Today was a reality check. A brutal, devastating, unwanted reality check.
In the eight days since learning I have cancer, not once did I seriously entertain the idea that I might lose my breast. I’ve heard of mastectomies, of course. My grandmother had one. I’ve been added to a couple of Facebook groups and they’re discussed frequently, along with things like drainage and exhaustion and other unpleasantness.
Today I had my surgical consultation and realized that a mastectomy is a very real possibility.
The good news, and there is always good news, is that my particular cancer is one of the better ones. (It’s a sliding scale, obviously.) It’s estrogen and progesterone positive, which means those two hormones feed it, but it’s also HER-2 negative. That means it’s slower growing and there’s less chance of recurrence. That info came from the University of Google, as Dr. B. called it, but he confirmed what I’d learned is accurate.
I could get a lumpectomy, but that comes with radiation. No ifs, ands, or buts. There will be radiation if they take the mass out. That’s to make sure any remaining tiny little beasts are gone. Blasted right out of my body.
With a mastectomy, there is no radiation. There might be chemo. There might not. Either way, there can be no breast cancer if there’s no breast. Could there be other cancers, though?
I never considered, really considered, I might actually lose a part of my body.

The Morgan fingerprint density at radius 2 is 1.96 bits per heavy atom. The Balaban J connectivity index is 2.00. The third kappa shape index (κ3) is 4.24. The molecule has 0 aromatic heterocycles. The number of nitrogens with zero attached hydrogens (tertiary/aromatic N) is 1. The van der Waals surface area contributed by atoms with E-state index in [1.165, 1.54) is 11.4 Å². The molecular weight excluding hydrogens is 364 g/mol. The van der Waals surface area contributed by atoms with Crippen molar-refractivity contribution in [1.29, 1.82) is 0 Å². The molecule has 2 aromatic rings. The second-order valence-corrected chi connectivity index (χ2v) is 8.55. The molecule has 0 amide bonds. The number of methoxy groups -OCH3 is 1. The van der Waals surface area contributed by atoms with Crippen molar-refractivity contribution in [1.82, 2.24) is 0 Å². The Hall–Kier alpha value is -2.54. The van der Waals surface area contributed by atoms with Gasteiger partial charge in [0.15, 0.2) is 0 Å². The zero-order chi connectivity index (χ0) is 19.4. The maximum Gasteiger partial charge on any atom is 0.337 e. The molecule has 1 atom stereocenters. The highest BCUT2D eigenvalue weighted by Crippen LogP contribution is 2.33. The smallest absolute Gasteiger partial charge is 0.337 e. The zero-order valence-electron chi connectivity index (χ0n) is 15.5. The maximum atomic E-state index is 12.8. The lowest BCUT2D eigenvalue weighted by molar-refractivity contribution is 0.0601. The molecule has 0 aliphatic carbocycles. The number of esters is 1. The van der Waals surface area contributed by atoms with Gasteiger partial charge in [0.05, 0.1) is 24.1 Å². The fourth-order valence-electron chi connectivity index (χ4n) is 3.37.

The cancer seems real now. The threat seems real. Eight days ago it was a diagnosis. Today it’s a reality.
Eight days. A lifetime.
I told Dr. B. we’d changed our diet, brought my blood pressure down, lost ten pounds. We’re taking turmeric and drinking green tea. I asked him if there’s anything I can do – what can I do? He said keep doing what I’m doing, that (and I’m paraphrasing here) cancer feeds on fat. The less food I give it, the less it can grow. He also emphasized the mind-body connection, and that keeping a healthy and positive outlook is important. and I can’t tell you what a relief it was to hear him say that. I’m a do-er. I need to do something, even if that doing is simply telling myself over and over “I’m happy. I’m hopeful. I’m at peace.”
Tomorrow I meet with my oncologist for the first time and we’ll discuss these treatments, and hopefully others. This thing in my body will become even more real as we figure out how to get rid of it. I plan on being around for a very, very, very long time, so whatever treatment we choose needs to protect future me.
I’m almost afraid to share all of this because I’m not ready for unsolicited advice. I know it comes from a good place, but I am overwhelmed simply with the idea of cancer, with what is now the reality of cancer. I am hopeful. Oh yes, I am hopeful. I know there are several alternative treatment options. I know people who have used them to beat this beast. But, right now, the emotions I’m processing and the willpower to generate a holistic and hopeful mindset are taking a whole hell of a lot of my energy. I’m still learning what this is. And even though it is real – I do have cancer – I could lose my breast – my life will never be the same – it’s also unreal simply because I feel great. I feel strong. I feel better than I’ve ever felt. How in the world could there be something inside me that could kill me? The disconnect is too great, so I’m struggling with being gracious in the face of well-meaning “you shoulds”. Right now, I’m struggling with being.
But I will make dinner tonight (heavy on the garlic, because c hates garlic), and I will wake up tomorrow happy, like I almost always do. We will go for a walk through a tunnel of trees and nod “Good morning” to cyclists and runners and walkers. We’ll eat our oatmeal with Kefir and bananas and blueberries, and then I will go to the doctor and I will learn what I can do.